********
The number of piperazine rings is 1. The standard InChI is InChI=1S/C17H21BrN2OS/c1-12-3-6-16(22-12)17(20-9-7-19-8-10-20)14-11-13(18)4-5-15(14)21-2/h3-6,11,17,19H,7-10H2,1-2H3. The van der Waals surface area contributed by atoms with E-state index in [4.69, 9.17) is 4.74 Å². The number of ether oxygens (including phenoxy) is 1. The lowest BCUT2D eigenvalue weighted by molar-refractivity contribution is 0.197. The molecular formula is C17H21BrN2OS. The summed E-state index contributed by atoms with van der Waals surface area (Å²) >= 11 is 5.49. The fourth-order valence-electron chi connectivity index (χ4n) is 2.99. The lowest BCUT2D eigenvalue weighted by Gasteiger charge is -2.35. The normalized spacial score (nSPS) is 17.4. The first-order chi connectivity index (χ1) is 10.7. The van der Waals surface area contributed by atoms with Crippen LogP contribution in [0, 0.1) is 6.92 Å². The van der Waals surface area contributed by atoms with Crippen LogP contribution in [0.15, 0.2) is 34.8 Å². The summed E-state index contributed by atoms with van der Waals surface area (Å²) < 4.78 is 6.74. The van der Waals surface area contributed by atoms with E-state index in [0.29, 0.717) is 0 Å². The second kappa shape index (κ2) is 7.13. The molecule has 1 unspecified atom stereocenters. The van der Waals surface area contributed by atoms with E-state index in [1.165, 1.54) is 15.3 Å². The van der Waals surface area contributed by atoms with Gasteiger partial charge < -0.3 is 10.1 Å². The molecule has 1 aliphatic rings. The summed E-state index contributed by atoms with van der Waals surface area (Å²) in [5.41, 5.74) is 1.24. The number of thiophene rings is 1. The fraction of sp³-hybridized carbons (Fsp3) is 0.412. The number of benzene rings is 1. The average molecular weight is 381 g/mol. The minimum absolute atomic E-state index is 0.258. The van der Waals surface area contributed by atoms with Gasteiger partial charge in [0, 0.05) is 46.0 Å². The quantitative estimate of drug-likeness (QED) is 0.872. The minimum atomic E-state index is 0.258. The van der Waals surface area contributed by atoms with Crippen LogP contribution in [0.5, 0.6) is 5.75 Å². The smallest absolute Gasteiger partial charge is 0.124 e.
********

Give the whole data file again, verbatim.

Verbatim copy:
The number of piperazine rings is 1. The standard InChI is InChI=1S/C17H21BrN2OS/c1-12-3-6-16(22-12)17(20-9-7-19-8-10-20)14-11-13(18)4-5-15(14)21-2/h3-6,11,17,19H,7-10H2,1-2H3. The van der Waals surface area contributed by atoms with E-state index in [4.69, 9.17) is 4.74 Å². The number of ether oxygens (including phenoxy) is 1. The lowest BCUT2D eigenvalue weighted by molar-refractivity contribution is 0.197. The molecular formula is C17H21BrN2OS. The summed E-state index contributed by atoms with van der Waals surface area (Å²) >= 11 is 5.49. The fourth-order valence-electron chi connectivity index (χ4n) is 2.99. The lowest BCUT2D eigenvalue weighted by Gasteiger charge is -2.35. The normalized spacial score (nSPS) is 17.4. The first-order chi connectivity index (χ1) is 10.7. The van der Waals surface area contributed by atoms with Crippen LogP contribution in [0, 0.1) is 6.92 Å². The van der Waals surface area contributed by atoms with Crippen LogP contribution in [0.15, 0.2) is 34.8 Å². The summed E-state index contributed by atoms with van der Waals surface area (Å²) < 4.78 is 6.74. The van der Waals surface area contributed by atoms with E-state index in [0.29, 0.717) is 0 Å². The second kappa shape index (κ2) is 7.13. The molecule has 1 unspecified atom stereocenters. The van der Waals surface area contributed by atoms with E-state index in [1.165, 1.54) is 15.3 Å². The van der Waals surface area contributed by atoms with Gasteiger partial charge < -0.3 is 10.1 Å². The molecule has 1 aliphatic rings. The summed E-state index contributed by atoms with van der Waals surface area (Å²) in [5.41, 5.74) is 1.24. The number of thiophene rings is 1. The fraction of sp³-hybridized carbons (Fsp3) is 0.412. The number of benzene rings is 1. The average molecular weight is 381 g/mol. The minimum absolute atomic E-state index is 0.258. The van der Waals surface area contributed by atoms with Gasteiger partial charge in [0, 0.05) is 46.0 Å². The quantitative estimate of drug-likeness (QED) is 0.872. The minimum atomic E-state index is 0.258. The van der Waals surface area contributed by atoms with Crippen LogP contribution in [0.5, 0.6) is 5.75 Å². The smallest absolute Gasteiger partial charge is 0.124 e.